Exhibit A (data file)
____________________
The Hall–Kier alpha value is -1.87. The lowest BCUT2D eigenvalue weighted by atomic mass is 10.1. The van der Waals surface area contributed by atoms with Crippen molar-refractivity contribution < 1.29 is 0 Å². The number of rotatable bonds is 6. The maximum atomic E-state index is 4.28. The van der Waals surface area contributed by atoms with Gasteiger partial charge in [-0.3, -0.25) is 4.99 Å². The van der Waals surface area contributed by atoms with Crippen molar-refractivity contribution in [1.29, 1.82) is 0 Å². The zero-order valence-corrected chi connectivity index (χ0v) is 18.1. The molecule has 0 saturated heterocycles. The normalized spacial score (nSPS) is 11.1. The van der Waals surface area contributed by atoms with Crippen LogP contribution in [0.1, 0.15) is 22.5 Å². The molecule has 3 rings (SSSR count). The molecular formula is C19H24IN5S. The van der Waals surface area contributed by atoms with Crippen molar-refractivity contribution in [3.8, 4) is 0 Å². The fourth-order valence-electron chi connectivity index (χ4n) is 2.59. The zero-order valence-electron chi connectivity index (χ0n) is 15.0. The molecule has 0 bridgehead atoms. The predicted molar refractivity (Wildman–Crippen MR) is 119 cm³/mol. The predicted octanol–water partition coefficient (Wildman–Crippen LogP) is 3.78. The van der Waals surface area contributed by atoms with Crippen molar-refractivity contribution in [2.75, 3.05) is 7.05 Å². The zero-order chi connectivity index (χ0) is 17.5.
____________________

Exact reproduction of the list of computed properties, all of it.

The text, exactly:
The Hall–Kier alpha value is -1.87. The lowest BCUT2D eigenvalue weighted by atomic mass is 10.1. The van der Waals surface area contributed by atoms with Crippen molar-refractivity contribution < 1.29 is 0 Å². The number of rotatable bonds is 6. The maximum atomic E-state index is 4.28. The van der Waals surface area contributed by atoms with Gasteiger partial charge in [-0.3, -0.25) is 4.99 Å². The van der Waals surface area contributed by atoms with Crippen molar-refractivity contribution in [1.29, 1.82) is 0 Å². The zero-order valence-corrected chi connectivity index (χ0v) is 18.1. The molecule has 0 saturated heterocycles. The normalized spacial score (nSPS) is 11.1. The van der Waals surface area contributed by atoms with Crippen LogP contribution in [0.1, 0.15) is 22.5 Å². The molecule has 3 rings (SSSR count). The molecular formula is C19H24IN5S. The van der Waals surface area contributed by atoms with Crippen molar-refractivity contribution in [3.8, 4) is 0 Å². The fourth-order valence-electron chi connectivity index (χ4n) is 2.59. The zero-order valence-electron chi connectivity index (χ0n) is 15.0. The molecule has 0 bridgehead atoms. The predicted molar refractivity (Wildman–Crippen MR) is 119 cm³/mol. The predicted octanol–water partition coefficient (Wildman–Crippen LogP) is 3.78. The van der Waals surface area contributed by atoms with Crippen molar-refractivity contribution in [2.75, 3.05) is 7.05 Å². The zero-order chi connectivity index (χ0) is 17.5.